This lack of resources also leads to international failure to sufficiently prosecute perpetrators of trafficking. Although 90% of the world’s countries have now criminalised human trafficking, according to the UN ‘fifteen countries had no cases adjudicated in the period from 2010 to 2013, while 25 countries had only one to ten cases adjudicated during the same period.’[25] This compounds the perception that human trafficking is a low risk crime. The fact that other forms of international crime, such as money laundering, are being clamped down more successfully, puts those vulnerable at more risk as criminals turn to trafficking as an easy alternative for big profits.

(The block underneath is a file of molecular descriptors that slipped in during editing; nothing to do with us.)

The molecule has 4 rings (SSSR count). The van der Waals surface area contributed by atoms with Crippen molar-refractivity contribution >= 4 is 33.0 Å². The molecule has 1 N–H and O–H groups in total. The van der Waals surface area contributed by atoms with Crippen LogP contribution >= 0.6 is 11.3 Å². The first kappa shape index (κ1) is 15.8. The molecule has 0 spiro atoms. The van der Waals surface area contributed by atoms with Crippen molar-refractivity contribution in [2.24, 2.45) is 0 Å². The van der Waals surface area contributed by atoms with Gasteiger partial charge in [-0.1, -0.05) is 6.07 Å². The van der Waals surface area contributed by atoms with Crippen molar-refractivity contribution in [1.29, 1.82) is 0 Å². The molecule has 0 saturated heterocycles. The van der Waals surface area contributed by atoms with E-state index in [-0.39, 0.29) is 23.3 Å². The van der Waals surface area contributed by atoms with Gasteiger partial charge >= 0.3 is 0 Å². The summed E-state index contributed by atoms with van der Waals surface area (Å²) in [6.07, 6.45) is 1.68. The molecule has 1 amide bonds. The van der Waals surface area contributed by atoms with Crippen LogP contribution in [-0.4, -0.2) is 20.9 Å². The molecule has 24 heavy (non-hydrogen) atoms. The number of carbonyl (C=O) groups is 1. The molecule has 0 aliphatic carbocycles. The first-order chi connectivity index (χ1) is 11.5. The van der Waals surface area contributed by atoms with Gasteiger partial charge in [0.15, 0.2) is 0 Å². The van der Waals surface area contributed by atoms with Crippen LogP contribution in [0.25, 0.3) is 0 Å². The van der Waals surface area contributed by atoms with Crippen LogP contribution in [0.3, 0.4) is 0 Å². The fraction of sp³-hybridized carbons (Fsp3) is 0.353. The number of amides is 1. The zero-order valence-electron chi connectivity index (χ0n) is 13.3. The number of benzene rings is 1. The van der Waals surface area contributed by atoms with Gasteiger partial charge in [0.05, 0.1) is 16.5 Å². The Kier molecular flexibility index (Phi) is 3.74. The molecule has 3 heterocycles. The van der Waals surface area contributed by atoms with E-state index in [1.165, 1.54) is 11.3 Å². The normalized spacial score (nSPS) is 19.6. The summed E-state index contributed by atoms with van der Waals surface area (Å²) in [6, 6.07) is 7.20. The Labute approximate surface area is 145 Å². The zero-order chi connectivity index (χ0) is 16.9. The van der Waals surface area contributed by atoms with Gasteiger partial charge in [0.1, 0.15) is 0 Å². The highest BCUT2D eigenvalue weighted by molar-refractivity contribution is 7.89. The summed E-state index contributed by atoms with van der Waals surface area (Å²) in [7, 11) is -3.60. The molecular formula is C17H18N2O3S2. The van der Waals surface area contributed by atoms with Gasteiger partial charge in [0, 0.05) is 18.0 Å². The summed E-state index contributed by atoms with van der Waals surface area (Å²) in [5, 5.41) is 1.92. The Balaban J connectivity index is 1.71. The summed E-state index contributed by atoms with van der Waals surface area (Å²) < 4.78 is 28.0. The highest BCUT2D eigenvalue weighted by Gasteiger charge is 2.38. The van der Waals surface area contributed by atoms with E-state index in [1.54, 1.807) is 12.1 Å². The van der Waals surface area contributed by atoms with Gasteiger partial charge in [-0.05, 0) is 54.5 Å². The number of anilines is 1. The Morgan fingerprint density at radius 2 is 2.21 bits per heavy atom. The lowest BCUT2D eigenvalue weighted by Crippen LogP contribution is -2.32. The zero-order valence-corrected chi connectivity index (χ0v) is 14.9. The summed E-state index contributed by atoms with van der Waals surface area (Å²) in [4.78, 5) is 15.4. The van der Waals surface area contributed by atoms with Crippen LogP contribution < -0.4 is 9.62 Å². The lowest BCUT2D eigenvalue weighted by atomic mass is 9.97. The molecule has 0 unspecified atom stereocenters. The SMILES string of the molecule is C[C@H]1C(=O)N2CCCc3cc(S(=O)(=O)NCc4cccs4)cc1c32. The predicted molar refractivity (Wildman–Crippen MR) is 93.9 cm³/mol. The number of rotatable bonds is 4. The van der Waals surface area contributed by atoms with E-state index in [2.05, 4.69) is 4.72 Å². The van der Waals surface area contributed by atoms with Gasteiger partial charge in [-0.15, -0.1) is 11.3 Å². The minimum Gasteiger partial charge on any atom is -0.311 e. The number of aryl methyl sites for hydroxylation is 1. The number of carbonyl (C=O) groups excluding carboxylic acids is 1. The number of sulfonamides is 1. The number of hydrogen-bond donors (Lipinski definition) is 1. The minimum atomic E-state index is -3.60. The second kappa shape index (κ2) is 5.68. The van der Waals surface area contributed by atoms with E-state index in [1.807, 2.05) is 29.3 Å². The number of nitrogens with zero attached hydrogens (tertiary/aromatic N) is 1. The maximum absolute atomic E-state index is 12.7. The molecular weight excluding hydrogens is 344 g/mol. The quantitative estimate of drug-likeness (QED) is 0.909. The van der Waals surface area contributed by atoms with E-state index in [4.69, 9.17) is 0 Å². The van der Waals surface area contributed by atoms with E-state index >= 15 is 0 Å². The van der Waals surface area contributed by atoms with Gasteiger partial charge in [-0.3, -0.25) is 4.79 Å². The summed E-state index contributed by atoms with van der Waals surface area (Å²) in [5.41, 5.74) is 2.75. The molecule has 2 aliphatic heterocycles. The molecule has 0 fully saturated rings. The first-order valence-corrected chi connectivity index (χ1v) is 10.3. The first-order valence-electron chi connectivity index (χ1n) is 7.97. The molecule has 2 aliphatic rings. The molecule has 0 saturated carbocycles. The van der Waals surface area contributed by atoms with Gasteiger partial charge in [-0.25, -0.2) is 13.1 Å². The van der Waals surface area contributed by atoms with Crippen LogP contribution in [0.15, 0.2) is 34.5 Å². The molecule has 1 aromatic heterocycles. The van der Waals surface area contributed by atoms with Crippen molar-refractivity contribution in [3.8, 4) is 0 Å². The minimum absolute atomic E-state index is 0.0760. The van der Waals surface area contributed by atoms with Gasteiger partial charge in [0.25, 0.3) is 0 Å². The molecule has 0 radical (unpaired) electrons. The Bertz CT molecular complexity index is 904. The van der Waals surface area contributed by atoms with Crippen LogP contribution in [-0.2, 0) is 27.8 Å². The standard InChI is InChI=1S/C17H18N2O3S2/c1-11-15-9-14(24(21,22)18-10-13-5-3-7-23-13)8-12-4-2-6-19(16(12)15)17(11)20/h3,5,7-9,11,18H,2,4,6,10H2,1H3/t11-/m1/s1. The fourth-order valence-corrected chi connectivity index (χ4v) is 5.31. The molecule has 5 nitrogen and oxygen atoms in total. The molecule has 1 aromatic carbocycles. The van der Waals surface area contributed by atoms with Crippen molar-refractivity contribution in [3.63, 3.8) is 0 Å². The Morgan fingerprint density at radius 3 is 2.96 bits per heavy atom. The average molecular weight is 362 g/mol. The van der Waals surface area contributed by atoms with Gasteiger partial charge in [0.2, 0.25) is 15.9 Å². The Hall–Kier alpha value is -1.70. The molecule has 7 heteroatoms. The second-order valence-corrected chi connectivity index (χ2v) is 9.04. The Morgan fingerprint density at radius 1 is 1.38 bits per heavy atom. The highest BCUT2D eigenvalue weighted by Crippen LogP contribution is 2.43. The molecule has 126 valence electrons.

The global misinterpretation that human trafficking is a problem that arises purely from conflict and that it has not developed into an issue of its own right further adds to the lack of effective measures against human trafficking. As a result of this, although the issue has gained traction internationally, on the national level, police forces and social services have only recently begun to view and deal with the issue as a domestic problem, as well as a global one. There is a need both nationally and internationally to understand that human trafficking arises from a number of phenomenon, such as lack of law enforcement, civil unrest, large-scale poverty, or illiteracy.[26] Each country’s efforts have their own flaws. There are cases such as in the UK, where legislation has been criticised for failing to cater for victims’ aftercare[27] while others have been severely criticised for shortfalls in coordination or for not acting sufficiently.[28] Without understanding one’s own national and regional risks, broad international efforts will be ineffective.